Charles Donohoe has agreed to testify against others in the far-right Proud Boys group at the forefront of the 2021 Capitol riots.
A leader of the far-right group Proud Boys pleaded guilty Friday to charges related to the attack on the US Capitol, a victory for prosecutors that could bolster their cases against members of the group.
Charles Donohoe, the leader of the group’s North Carolina chapter at the time of the Capitol attack, pleaded guilty during a court hearing Friday in the District of Columbia.
Donohoe admitted conspiring to obstruct official proceedings and assaulting and impeding police officers.
He became the second member of the proud boys plead guilty to conspiring with other members of the group to prevent Congress from formally certifying Joe Biden’s 2020 electoral victory.
Under US sentencing guidelines, Donohoe faces a probable sentence of about six years in prison, with credit for time already served. He will be sentenced at a later court hearing.
Donohoe has agreed to cooperate with prosecutors as they prepare for trial against other Proud Boys defendants. Donohoe, 34, was arrested in March 2021. He has been in custody since last year.
Supporters of former President Donald Trump stormed Congress that day in an attempt to overturn his 2020 election loss.
Donohoe and other Proud Boys were caught on video leading a crowd toward the Capitol during the riot. More than three dozen people charged in the Capitol siege have been identified by federal authorities as leaders, members or associates of the Proud Boys.
“Mr. Donohoe is charged with interfering with the peaceful transfer of power to the nation,” US District Judge Timothy Kelly said during a court hearing in June, adding that the charges are “very serious matters that warrant arrest.”
An indictment unsealed last month alleged that Proud Boys President Enrique Tarrio was deeply involved in recruiting members of the group and directing their actions in the days leading up to the January 6 attack.
Tarrio’s lawyer entered a not guilty plea on his behalf during a hearing on Tuesday.
Matthew Greene, in New York, became the first member of the Proud Boys to plead guilty to conspiracy in December. He agreed to cooperate with authorities as part of a plea deal.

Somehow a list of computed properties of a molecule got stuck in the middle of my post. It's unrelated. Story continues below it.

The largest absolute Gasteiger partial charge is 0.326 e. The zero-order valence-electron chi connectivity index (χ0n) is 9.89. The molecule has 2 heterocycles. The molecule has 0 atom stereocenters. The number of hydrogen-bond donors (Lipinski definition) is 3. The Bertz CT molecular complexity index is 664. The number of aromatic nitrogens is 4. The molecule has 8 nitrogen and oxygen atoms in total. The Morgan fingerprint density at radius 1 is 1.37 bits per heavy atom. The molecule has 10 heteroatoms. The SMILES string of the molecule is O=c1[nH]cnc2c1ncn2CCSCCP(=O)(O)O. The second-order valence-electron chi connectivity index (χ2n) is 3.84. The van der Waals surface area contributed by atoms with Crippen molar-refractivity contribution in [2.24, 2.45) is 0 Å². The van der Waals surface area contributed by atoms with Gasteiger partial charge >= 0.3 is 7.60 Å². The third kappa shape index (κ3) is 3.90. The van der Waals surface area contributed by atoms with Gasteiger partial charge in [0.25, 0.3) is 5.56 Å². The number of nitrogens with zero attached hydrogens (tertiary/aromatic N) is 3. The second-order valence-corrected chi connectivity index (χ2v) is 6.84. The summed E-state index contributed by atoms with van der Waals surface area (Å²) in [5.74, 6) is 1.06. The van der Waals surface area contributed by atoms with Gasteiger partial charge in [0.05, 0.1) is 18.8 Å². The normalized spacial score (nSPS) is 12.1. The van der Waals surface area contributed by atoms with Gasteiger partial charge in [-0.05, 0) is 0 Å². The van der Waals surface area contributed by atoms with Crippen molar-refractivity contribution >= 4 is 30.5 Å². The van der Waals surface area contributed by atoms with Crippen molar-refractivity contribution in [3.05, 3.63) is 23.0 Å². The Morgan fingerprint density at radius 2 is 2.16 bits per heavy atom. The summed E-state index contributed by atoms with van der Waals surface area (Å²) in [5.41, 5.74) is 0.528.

On the morning of January 6, members of the Proud Boys gathered at the Washington Monument and marched on Capitol Hill before President Donald Trump finished addressing thousands of supporters near the White House.
About two hours later, just before Congress called a joint session to certify the election results, a group of Proud Boys followed a crowd of people who broke through barriers at a pedestrian entrance to the Capitol grounds, according to a of the accusations. Several Proud Boys also entered the Capitol after the mob smashed windows and forced doors, the indictment says.
As of Jan. 6, 2021, more than 775 people have been arrested in nearly all 50 states for crimes related to the US Capitol breach, officials said.
In a separate hearing Friday, a different judge refused to postpone a scheduled trial for some members of the Oath Keepers group who joined in the Capitol breach. Those defendants are charged with seditious conspiracy, a rarely used law that bars attempts to overthrow the government.
Defense attorneys had requested the delay, saying they needed more time to review the evidence. But US District Judge Amit Mehta cited his own scheduling conflicts and the need to bring the cases to trial.
Lawyers also suggested that all 11 Oath Keepers defendants go to trial at the same time. Mehta said the proposal was logistically impossible in federal court for the District of Columbia.